by Monica Starkman
Narrated by Jane Oppenheimer
To be completely honest, I requested this book from the narrator because 25 years ago I battled infertility. The subject is a tough one, and I thought as a reader who has lived some of this, I could relate to the character. And I did.
Starkman has penned a debut novel that hits home with any female who struggles to become a mother. Something so “natural” that when denied, our center is knocked off balance and we swim upstream to find ourselves, define ourselves. The main character in the end of miracles is every woman. She’s in the prime of life, solid marriage, goes to work every day, has friends, and for her, giving birth is the ultimate dream. We watch as she deals with feelings of jealousy for friends to whom pregnancy comes easily, self hatred as she thinks her soul is defined by an empty womb, guilt that she cannot give to her husband the child that will have his same nose…..
I became absorbed listening to narrator Jane Oppenheimer voice Margo’s pain and her ultimate psychological decline. Starkman’s writing is spot on and she managed to convey through Margo the plethora of suffering infertility can bring. The story moved quickly and I was easily engrossed in the plot which has some unexpected turns.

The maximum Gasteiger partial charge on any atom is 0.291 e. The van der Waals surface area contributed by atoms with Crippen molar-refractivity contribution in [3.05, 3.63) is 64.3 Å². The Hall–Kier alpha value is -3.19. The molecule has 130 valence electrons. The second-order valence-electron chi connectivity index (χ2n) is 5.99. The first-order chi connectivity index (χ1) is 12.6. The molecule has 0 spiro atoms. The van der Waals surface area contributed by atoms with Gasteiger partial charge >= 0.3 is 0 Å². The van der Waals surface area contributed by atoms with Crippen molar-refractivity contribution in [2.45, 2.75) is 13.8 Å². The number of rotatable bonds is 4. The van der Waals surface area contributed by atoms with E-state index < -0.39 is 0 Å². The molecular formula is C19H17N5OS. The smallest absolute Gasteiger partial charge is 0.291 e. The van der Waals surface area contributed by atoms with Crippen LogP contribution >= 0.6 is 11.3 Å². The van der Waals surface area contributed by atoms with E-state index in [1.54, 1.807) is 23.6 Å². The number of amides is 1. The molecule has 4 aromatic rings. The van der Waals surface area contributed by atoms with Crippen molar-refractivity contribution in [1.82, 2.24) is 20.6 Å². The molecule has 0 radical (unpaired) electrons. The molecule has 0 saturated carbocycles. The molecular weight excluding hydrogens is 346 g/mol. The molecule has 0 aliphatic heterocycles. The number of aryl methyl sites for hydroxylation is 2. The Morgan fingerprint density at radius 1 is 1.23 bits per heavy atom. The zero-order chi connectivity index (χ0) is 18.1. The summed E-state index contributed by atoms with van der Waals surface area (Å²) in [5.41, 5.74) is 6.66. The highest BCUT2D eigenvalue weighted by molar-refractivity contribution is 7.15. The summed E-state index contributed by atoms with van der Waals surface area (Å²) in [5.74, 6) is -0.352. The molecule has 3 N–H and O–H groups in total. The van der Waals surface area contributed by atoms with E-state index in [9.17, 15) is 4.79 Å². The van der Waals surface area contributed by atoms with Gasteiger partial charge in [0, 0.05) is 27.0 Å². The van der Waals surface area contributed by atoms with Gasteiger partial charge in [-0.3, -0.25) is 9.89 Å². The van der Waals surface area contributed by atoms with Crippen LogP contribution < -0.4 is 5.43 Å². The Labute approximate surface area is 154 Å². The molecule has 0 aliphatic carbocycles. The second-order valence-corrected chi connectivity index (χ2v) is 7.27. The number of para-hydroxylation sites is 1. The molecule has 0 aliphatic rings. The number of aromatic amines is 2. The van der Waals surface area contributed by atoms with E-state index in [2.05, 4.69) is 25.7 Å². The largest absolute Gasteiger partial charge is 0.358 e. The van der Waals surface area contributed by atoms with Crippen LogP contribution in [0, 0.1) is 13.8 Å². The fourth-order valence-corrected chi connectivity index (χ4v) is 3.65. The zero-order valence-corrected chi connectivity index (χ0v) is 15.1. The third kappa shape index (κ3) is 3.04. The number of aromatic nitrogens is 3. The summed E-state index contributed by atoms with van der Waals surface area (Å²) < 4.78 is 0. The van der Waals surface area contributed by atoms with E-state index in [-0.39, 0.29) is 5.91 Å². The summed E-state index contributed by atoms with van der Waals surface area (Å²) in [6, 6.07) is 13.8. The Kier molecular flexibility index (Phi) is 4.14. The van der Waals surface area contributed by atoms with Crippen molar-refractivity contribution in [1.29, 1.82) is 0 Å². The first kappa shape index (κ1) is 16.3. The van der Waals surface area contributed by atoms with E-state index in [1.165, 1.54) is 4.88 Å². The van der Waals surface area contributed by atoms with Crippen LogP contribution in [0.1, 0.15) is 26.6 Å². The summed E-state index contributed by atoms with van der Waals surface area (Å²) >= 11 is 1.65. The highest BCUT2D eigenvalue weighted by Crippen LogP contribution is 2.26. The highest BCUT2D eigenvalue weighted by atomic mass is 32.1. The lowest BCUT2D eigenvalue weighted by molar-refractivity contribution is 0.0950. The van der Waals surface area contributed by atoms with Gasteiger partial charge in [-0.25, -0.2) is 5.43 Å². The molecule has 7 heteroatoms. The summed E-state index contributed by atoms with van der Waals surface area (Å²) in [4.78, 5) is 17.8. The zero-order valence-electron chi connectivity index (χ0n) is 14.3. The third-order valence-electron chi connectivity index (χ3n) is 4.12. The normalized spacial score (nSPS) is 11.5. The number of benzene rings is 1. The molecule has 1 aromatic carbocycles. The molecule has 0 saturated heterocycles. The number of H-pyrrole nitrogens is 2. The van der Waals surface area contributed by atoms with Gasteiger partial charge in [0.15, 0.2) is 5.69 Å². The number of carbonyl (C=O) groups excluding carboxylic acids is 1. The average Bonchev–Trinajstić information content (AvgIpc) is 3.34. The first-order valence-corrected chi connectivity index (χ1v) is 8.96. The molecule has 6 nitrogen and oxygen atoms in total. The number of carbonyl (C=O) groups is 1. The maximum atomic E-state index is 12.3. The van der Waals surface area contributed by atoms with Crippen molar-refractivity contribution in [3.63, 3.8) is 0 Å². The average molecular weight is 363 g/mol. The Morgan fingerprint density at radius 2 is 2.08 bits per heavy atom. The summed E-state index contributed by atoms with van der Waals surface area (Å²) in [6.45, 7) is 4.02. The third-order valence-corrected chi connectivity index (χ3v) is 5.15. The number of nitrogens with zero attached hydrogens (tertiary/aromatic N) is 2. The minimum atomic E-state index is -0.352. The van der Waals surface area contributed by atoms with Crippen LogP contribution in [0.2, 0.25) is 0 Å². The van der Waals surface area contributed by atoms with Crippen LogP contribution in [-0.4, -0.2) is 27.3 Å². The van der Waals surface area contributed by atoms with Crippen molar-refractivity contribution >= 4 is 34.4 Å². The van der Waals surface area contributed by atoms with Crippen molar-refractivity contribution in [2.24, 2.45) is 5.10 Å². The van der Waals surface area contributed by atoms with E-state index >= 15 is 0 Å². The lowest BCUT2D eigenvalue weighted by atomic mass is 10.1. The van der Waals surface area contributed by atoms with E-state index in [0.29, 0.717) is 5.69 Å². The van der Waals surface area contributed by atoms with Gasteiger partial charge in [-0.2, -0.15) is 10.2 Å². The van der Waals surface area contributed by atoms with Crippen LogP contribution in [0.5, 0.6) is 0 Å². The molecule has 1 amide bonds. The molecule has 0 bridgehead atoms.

As an audio book listen, I give huge kudos to Oppenheimer. Her voice was perfect for this novel. Several hours in I realized this didn’t feel like someone was reading the story to me; it felt like I was listening to my girlfriend Margo and aching for her as she shared her suffering. This isn’t an easy skill that all narrators possess. I would not hesitate to listen to another Oppenheimer audio performance.
the end of miracles, to me, felt like a book in three parts – before, during and after. I never like to give away specific details because as a reader I believe you should unwrap the present yourself and enjoy each layer without advance warning. That said, my only ugh was the “after” part of the book. I didn’t love the ending. I understood the ending. I appreciate how Starkman wrapped it all up, but for me, I wasn’t sure that was how Margo’s story should have ended. Then I read a brief bio on the author and learned she has a medical degree and spent much of her career working in the field of psychotherapy and infertility. I’m guessing her vast experience makes the ending choice far more appropriate than anything I could have devised.
Great book and a great audio performance.
To please the lawyers, as I mentioned above: “I was given this free review copy audio book at my request and have voluntarily left this review.”